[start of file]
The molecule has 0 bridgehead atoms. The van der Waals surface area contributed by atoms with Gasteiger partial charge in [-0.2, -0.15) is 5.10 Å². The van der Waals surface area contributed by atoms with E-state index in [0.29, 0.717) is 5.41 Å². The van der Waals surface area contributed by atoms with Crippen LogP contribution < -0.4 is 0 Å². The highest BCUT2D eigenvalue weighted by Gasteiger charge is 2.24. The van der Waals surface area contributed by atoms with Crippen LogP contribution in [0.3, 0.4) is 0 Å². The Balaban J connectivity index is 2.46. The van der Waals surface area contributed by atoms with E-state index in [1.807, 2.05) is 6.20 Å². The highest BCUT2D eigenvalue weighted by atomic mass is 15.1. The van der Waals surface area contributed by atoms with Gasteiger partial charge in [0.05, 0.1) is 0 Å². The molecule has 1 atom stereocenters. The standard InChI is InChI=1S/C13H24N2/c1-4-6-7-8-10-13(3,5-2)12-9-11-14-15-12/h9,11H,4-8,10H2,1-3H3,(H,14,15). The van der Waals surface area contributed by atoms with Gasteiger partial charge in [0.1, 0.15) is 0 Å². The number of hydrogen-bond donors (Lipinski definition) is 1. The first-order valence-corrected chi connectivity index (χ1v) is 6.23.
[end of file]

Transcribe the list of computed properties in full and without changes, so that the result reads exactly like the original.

The molecule has 0 bridgehead atoms. The van der Waals surface area contributed by atoms with Gasteiger partial charge in [-0.2, -0.15) is 5.10 Å². The van der Waals surface area contributed by atoms with E-state index in [0.29, 0.717) is 5.41 Å². The van der Waals surface area contributed by atoms with Crippen LogP contribution < -0.4 is 0 Å². The highest BCUT2D eigenvalue weighted by Gasteiger charge is 2.24. The van der Waals surface area contributed by atoms with Crippen LogP contribution in [0.3, 0.4) is 0 Å². The Balaban J connectivity index is 2.46. The van der Waals surface area contributed by atoms with E-state index in [1.807, 2.05) is 6.20 Å². The highest BCUT2D eigenvalue weighted by atomic mass is 15.1. The van der Waals surface area contributed by atoms with Gasteiger partial charge in [0.05, 0.1) is 0 Å². The molecule has 1 atom stereocenters. The standard InChI is InChI=1S/C13H24N2/c1-4-6-7-8-10-13(3,5-2)12-9-11-14-15-12/h9,11H,4-8,10H2,1-3H3,(H,14,15). The van der Waals surface area contributed by atoms with Gasteiger partial charge in [0.1, 0.15) is 0 Å². The number of hydrogen-bond donors (Lipinski definition) is 1. The first-order valence-corrected chi connectivity index (χ1v) is 6.23.